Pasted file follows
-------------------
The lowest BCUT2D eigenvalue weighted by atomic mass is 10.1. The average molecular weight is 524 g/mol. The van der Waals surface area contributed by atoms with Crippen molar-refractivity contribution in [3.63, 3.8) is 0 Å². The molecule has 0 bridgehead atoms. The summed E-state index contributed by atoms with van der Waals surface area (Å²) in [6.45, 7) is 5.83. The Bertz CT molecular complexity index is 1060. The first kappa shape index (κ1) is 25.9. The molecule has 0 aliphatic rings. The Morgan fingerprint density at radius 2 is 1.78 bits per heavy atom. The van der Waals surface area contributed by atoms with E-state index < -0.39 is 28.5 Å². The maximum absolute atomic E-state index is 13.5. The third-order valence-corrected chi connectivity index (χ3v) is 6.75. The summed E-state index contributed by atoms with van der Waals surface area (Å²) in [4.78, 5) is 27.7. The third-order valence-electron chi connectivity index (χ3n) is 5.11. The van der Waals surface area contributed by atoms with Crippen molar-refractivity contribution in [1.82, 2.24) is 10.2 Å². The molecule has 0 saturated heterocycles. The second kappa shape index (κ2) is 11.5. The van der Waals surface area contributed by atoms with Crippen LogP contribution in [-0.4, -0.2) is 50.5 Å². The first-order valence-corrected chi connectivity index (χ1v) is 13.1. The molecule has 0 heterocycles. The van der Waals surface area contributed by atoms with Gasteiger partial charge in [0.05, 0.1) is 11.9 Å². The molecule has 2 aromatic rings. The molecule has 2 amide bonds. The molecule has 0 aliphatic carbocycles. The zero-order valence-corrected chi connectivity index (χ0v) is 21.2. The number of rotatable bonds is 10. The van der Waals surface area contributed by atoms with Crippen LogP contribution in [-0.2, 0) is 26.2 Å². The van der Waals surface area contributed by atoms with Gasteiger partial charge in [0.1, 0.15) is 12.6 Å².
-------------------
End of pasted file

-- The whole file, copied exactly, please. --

The lowest BCUT2D eigenvalue weighted by atomic mass is 10.1. The average molecular weight is 524 g/mol. The van der Waals surface area contributed by atoms with Crippen molar-refractivity contribution in [3.63, 3.8) is 0 Å². The molecule has 0 bridgehead atoms. The summed E-state index contributed by atoms with van der Waals surface area (Å²) in [6.45, 7) is 5.83. The Bertz CT molecular complexity index is 1060. The first kappa shape index (κ1) is 25.9. The molecule has 0 aliphatic rings. The Morgan fingerprint density at radius 2 is 1.78 bits per heavy atom. The van der Waals surface area contributed by atoms with E-state index < -0.39 is 28.5 Å². The maximum absolute atomic E-state index is 13.5. The third-order valence-corrected chi connectivity index (χ3v) is 6.75. The summed E-state index contributed by atoms with van der Waals surface area (Å²) in [4.78, 5) is 27.7. The third-order valence-electron chi connectivity index (χ3n) is 5.11. The van der Waals surface area contributed by atoms with Crippen molar-refractivity contribution in [1.82, 2.24) is 10.2 Å². The molecule has 0 saturated heterocycles. The second kappa shape index (κ2) is 11.5. The van der Waals surface area contributed by atoms with Crippen LogP contribution in [-0.4, -0.2) is 50.5 Å². The first-order valence-corrected chi connectivity index (χ1v) is 13.1. The molecule has 0 heterocycles. The van der Waals surface area contributed by atoms with Gasteiger partial charge in [0.05, 0.1) is 11.9 Å². The molecule has 2 aromatic rings. The molecule has 2 amide bonds. The molecule has 0 aliphatic carbocycles. The zero-order valence-corrected chi connectivity index (χ0v) is 21.2. The number of rotatable bonds is 10. The van der Waals surface area contributed by atoms with Crippen LogP contribution in [-0.2, 0) is 26.2 Å². The van der Waals surface area contributed by atoms with Gasteiger partial charge in [0.1, 0.15) is 12.6 Å².